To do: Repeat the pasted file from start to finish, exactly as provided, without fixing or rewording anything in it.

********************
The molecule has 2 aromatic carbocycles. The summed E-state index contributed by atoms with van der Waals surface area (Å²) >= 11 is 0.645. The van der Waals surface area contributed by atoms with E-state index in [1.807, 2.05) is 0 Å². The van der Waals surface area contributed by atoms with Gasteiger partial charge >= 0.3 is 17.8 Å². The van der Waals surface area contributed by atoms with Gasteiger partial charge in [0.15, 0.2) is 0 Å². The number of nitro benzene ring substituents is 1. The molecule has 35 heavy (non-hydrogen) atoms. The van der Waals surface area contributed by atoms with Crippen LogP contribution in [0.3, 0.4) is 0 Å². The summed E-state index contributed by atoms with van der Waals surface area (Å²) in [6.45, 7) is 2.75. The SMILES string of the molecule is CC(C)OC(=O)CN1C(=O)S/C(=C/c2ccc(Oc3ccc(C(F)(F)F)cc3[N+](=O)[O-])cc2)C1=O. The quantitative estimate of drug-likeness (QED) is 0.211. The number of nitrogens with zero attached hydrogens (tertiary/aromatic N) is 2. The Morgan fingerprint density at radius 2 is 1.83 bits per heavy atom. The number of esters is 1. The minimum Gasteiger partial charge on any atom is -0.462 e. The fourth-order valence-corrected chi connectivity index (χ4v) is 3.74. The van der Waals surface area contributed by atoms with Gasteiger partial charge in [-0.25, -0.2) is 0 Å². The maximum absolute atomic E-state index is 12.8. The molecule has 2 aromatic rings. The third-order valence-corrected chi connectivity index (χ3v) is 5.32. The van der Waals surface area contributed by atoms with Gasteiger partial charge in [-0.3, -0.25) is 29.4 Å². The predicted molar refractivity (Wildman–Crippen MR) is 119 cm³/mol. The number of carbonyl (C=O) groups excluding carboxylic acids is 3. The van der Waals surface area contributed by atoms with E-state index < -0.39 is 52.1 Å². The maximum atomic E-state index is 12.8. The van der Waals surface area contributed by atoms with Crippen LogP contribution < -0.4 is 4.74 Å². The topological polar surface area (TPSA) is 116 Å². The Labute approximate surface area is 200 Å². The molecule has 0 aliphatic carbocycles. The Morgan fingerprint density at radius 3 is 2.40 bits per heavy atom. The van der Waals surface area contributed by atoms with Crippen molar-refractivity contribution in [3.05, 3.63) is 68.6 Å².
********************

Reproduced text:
The molecule has 2 aromatic carbocycles. The summed E-state index contributed by atoms with van der Waals surface area (Å²) >= 11 is 0.645. The van der Waals surface area contributed by atoms with E-state index in [1.807, 2.05) is 0 Å². The van der Waals surface area contributed by atoms with Gasteiger partial charge >= 0.3 is 17.8 Å². The van der Waals surface area contributed by atoms with Gasteiger partial charge in [0.15, 0.2) is 0 Å². The number of nitro benzene ring substituents is 1. The molecule has 35 heavy (non-hydrogen) atoms. The van der Waals surface area contributed by atoms with Crippen LogP contribution in [0.3, 0.4) is 0 Å². The summed E-state index contributed by atoms with van der Waals surface area (Å²) in [6.45, 7) is 2.75. The SMILES string of the molecule is CC(C)OC(=O)CN1C(=O)S/C(=C/c2ccc(Oc3ccc(C(F)(F)F)cc3[N+](=O)[O-])cc2)C1=O. The quantitative estimate of drug-likeness (QED) is 0.211. The number of nitrogens with zero attached hydrogens (tertiary/aromatic N) is 2. The Morgan fingerprint density at radius 2 is 1.83 bits per heavy atom. The number of esters is 1. The minimum Gasteiger partial charge on any atom is -0.462 e. The fourth-order valence-corrected chi connectivity index (χ4v) is 3.74. The van der Waals surface area contributed by atoms with Gasteiger partial charge in [-0.25, -0.2) is 0 Å². The maximum absolute atomic E-state index is 12.8. The molecule has 2 aromatic rings. The third-order valence-corrected chi connectivity index (χ3v) is 5.32. The van der Waals surface area contributed by atoms with Gasteiger partial charge in [-0.3, -0.25) is 29.4 Å². The predicted molar refractivity (Wildman–Crippen MR) is 119 cm³/mol. The number of carbonyl (C=O) groups excluding carboxylic acids is 3. The van der Waals surface area contributed by atoms with E-state index < -0.39 is 52.1 Å². The maximum atomic E-state index is 12.8. The van der Waals surface area contributed by atoms with Crippen LogP contribution < -0.4 is 4.74 Å². The topological polar surface area (TPSA) is 116 Å². The Labute approximate surface area is 200 Å². The molecule has 0 aliphatic carbocycles. The Morgan fingerprint density at radius 3 is 2.40 bits per heavy atom. The van der Waals surface area contributed by atoms with Crippen molar-refractivity contribution in [3.05, 3.63) is 68.6 Å².